Second homes and investment properties fascinate investors, who turn to Inman’s weekly Property Portfolio email newsletter as well as agents who work with this special class of client. This month, we’ll go deeper on everything from the latest at Airbnb and Vrbo to the changes investors are making to their portfolios in a shifting real estate market.
Helping a client purchase that lake place, ski condo or snowbird destination?
Or sometimes even more complex, a client considering selling the family retreat?
Vacation homes can be a lifelong goal for many families, but along with the fond memories made come a slew of financial and emotional implications.
And while it is not your job to know every line of the tax code, you are uniquely positioned as their agent to help them identify areas where they should give extra consideration or even loop in other members of their financial team for niche expertise.
So, if you have a client buying or selling a vacation home, here are the financial aspects they need to know.
The total cost of owning a vacation home is typically the driving factor in how much vacation home to purchase or for a client deciding to sell a property.
While we all know that homeownership costs more than simply principal and interest payments to the bank, the level to which additional expenses can mount for a vacation home can be surprising to homeowners.
Here are some common hidden expenses your clients should be aware of:
- Higher mortgage rate than a primary residence
- Utilities (Don’t forget high-speed internet!)
- HOA dues
- Improvements to the property
- Increased homeowners’ insurance
- Furnishing the home
- Toys (boat, side-by-side, golf cart, etc.)
- Travel to/from the property
- Cleaning fees
While stretching the budget to purchase the property might make sense in some circumstances, other buyers may be happier with a lower mortgage payment that leaves room in the budget for extra costs like housekeeping and yard maintenance that allow them to spend time at the vacation home being on vacation, instead of working on the vacation home.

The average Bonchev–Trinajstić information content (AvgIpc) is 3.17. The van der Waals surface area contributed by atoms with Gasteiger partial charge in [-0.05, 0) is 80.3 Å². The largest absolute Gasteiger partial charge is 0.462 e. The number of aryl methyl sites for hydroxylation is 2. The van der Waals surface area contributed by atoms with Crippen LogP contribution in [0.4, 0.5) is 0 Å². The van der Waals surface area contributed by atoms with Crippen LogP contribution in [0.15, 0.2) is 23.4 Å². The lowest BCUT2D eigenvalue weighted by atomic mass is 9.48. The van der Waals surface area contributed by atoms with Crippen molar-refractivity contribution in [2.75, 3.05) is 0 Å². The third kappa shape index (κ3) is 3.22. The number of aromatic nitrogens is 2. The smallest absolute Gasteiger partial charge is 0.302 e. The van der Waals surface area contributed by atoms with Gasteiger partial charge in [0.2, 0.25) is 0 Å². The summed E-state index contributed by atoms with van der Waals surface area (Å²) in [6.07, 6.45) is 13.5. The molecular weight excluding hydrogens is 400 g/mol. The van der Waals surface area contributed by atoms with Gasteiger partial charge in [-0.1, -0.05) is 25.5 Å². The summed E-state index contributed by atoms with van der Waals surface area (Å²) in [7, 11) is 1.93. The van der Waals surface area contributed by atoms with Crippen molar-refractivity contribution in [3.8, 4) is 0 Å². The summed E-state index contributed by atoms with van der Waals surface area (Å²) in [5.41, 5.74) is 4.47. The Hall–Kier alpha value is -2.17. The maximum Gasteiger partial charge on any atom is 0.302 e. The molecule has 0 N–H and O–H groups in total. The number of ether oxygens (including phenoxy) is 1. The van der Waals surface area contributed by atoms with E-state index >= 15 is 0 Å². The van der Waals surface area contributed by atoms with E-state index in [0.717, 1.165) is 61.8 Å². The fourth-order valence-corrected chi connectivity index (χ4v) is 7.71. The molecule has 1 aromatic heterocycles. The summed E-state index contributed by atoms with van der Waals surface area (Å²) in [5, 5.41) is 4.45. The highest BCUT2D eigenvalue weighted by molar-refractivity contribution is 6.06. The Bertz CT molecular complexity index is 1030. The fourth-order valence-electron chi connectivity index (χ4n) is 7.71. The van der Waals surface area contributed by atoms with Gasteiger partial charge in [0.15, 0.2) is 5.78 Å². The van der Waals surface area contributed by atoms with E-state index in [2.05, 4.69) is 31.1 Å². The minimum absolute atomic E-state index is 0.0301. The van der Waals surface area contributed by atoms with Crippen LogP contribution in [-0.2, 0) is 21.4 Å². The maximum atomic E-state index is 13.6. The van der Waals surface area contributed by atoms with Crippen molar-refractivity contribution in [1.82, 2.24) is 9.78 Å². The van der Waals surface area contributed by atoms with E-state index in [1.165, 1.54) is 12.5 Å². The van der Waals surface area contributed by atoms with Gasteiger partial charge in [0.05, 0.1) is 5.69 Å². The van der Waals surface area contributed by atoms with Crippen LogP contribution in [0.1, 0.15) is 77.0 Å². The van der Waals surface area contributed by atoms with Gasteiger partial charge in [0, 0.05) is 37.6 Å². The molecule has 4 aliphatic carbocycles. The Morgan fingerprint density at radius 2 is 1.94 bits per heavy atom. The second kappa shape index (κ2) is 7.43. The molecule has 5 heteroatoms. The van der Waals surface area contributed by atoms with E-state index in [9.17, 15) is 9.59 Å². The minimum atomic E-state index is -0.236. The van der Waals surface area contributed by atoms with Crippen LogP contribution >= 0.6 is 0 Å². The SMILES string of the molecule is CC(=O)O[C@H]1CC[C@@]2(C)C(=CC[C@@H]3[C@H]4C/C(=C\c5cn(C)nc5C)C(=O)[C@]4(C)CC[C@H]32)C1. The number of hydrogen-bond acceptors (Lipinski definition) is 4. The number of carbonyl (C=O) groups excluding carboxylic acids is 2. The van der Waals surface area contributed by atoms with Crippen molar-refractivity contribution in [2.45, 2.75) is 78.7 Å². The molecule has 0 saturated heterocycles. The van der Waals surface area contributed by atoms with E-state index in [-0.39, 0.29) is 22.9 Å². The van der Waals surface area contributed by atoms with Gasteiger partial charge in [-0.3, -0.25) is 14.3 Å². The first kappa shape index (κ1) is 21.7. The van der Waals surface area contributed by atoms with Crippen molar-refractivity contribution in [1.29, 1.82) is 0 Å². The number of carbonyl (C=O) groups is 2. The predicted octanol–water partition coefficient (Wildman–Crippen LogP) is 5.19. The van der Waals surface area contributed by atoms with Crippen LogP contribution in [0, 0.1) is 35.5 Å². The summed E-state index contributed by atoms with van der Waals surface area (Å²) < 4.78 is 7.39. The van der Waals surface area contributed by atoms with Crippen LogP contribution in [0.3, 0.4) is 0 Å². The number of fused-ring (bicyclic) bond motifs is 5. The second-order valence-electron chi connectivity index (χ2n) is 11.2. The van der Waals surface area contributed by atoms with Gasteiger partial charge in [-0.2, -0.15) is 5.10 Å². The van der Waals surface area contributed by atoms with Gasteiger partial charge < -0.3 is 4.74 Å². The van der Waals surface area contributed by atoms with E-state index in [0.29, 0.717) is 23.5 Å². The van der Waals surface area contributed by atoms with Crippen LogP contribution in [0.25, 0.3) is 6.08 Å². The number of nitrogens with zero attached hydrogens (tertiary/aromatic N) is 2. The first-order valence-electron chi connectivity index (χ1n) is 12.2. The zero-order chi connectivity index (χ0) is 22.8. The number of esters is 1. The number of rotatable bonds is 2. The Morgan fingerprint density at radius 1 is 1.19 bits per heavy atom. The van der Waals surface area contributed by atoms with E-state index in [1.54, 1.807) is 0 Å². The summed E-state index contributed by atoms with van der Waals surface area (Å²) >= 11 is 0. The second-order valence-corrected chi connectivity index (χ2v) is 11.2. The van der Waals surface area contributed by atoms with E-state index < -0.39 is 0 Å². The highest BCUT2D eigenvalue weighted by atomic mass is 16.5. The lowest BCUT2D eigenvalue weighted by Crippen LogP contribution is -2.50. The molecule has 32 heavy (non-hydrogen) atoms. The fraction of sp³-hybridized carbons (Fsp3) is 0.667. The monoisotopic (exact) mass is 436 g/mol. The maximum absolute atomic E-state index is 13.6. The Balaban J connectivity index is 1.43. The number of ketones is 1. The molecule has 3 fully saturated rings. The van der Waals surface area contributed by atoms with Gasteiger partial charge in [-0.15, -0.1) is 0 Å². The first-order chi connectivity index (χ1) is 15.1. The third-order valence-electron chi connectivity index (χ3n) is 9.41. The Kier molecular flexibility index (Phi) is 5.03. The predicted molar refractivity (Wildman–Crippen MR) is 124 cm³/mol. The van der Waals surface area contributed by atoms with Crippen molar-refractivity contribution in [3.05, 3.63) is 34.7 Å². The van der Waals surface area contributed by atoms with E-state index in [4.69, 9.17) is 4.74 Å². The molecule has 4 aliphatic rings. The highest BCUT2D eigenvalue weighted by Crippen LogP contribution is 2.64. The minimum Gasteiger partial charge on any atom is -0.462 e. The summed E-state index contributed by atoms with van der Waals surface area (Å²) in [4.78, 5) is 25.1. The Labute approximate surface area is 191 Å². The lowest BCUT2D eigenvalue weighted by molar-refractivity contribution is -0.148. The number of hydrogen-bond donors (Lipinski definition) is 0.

Additionally, buyers of a second home will want to carry a higher emergency fund after their purchase.
Not only will the bank want to see a higher cash reserve from a financing perspective, but buyers will undoubtedly find themselves with a higher rate of “unexpected” expenses as the owner of an additional property.
The tax man
As with any large financial transaction, taxes will need to be a primary consideration for your client.
If your client is on the selling end, likely their biggest concern is going to be gathering their costs basis to determine their long or short-term capital gain on the sale.
This is a much more straightforward calculation as compared to a rental property that has added complexities such as Section 1250 depreciation recapture.
One stark disadvantage of selling a second home, as opposed to a primary residence, is that there is no capital gain exclusion on a second home sale (currently $250k for single and $500k for married filing jointly), making tax planning an even more important consideration.
One strategy that could be utilized to circumnavigate this disadvantage is physically moving into the vacation home for two years to satisfy the primary residence requirement and unlock the capital gain exclusion. Be sure to talk to your tax advisor about the details of this strategy.
On the buying end, cash is king and comes with the least tax implications.
Tax planning comes into play when other assets are being liquated to raise the cash for the purchase.
With no 1031 exchange available for a vacation home, your client will want to be prepared for the tax implications of selling other properties, investments, or using retirement accounts to fund their dream vacation home.
In many instances, strategies such as spreading asset sales out over multiple tax years can significantly help your client manage their tax bill.
Sound tax advice is critical for a happy client’s expectations during the purchase and sale of a property, and having a knowledge base that identifies situations to consult their tax advisor is worth its weight in gold.
If you think people can get sentimental about their primary residence, vacation homes can take it to a whole other level.
And this is where estate planning can get tricky.
Do they want to keep the home in the family after they pass? If so, how many kids do they have? Do those kids live close enough to the property that they would actually use it? What if some want to keep it and others don’t? Do they have enough income to cover the expenses to maintain the property? How are those expenses going to get split between the beneficiaries?